The first paragraph in the novel concludes with the following lines: "Birds have three springs inside their heads, and seven cogs, and are not actually capable of choice, and yet, all day, every day, they sing of joy's inability to outlast despair. There is something in this that Thomas Jefferson finds unspeakably beautiful." Birds and their songs are referred to constantly throughout the novel, almost anytime my characters go outside or even look out the window. No playlist connected with this book would be complete without these two "songs."
Much of this novel was written at art residencies, and especially during my three summers at The Virginia Center for the Creative Arts, which is very near Thomas Jefferson's beautiful second home, Poplar Forest, and an hour from Monticello. I love the uninterrupted writing time that art residencies provide and the stimulating conversation of the other artists. But there is one other benefit of art residencies that I have all too little of in my ordinary life: dance parties. Around 1:00 a.m., after a day in which writing about Jefferson and Hemings's relationship had left me feeling grim about humanity in general, I was dancing in VCCA's darkened library with maybe twenty of my fellow artists when Lady Gaga's voice soared out of the chest-high speakers. I can't say that her celebration of "bad romance" offered me much in the way of consolation about humanity, but there was something about leaping, swaying and singing, "I want your ugly, I want your disease," in a dark room filled with other leaping, swaying and singing people that made me ecstatically happy to be alive. That's just what good art does.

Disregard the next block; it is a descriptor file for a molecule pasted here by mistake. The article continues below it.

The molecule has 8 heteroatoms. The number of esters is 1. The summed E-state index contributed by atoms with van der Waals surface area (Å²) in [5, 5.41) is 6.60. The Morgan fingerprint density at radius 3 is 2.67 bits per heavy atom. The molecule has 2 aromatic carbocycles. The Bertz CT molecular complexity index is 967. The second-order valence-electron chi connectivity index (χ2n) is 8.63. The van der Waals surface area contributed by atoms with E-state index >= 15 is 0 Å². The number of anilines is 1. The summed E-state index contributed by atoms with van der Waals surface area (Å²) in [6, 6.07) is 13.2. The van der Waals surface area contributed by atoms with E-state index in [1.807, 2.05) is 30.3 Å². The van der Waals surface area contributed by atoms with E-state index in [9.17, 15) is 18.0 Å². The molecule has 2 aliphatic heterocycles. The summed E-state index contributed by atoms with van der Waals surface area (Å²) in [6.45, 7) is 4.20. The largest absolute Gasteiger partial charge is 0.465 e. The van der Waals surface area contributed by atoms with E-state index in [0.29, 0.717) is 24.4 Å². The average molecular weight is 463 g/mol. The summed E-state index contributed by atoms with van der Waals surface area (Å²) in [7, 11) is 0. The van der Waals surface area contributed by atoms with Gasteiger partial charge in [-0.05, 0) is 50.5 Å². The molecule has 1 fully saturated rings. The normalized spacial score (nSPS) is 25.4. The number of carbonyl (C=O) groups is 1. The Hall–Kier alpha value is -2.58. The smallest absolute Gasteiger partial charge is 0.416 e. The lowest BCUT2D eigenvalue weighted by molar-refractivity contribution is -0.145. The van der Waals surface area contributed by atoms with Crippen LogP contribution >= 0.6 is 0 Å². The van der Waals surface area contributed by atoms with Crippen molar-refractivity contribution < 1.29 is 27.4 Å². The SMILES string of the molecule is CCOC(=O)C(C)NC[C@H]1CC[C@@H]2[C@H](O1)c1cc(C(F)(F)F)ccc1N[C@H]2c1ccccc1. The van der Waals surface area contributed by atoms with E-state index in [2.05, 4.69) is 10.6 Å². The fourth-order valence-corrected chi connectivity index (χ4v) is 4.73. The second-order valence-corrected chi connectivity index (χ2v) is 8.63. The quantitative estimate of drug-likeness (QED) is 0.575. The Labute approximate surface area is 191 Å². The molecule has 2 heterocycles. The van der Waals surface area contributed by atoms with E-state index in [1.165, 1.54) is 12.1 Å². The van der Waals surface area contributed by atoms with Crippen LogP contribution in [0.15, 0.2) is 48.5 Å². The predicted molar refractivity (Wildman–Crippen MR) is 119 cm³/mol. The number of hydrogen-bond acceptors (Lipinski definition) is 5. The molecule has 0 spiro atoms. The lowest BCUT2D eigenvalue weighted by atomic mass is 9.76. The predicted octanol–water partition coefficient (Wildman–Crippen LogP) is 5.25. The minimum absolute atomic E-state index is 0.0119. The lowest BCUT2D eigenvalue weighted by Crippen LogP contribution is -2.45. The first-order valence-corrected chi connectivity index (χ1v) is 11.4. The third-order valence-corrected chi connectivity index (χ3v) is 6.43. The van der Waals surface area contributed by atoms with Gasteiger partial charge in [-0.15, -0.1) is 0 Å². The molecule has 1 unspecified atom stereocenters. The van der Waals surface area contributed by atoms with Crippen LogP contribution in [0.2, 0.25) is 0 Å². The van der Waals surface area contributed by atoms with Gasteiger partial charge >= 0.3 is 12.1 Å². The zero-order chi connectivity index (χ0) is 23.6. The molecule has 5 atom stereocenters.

Stephen O'Connor and Thomas Jefferson Dreams of Sally Hemings links:
also at Largehearted Boy: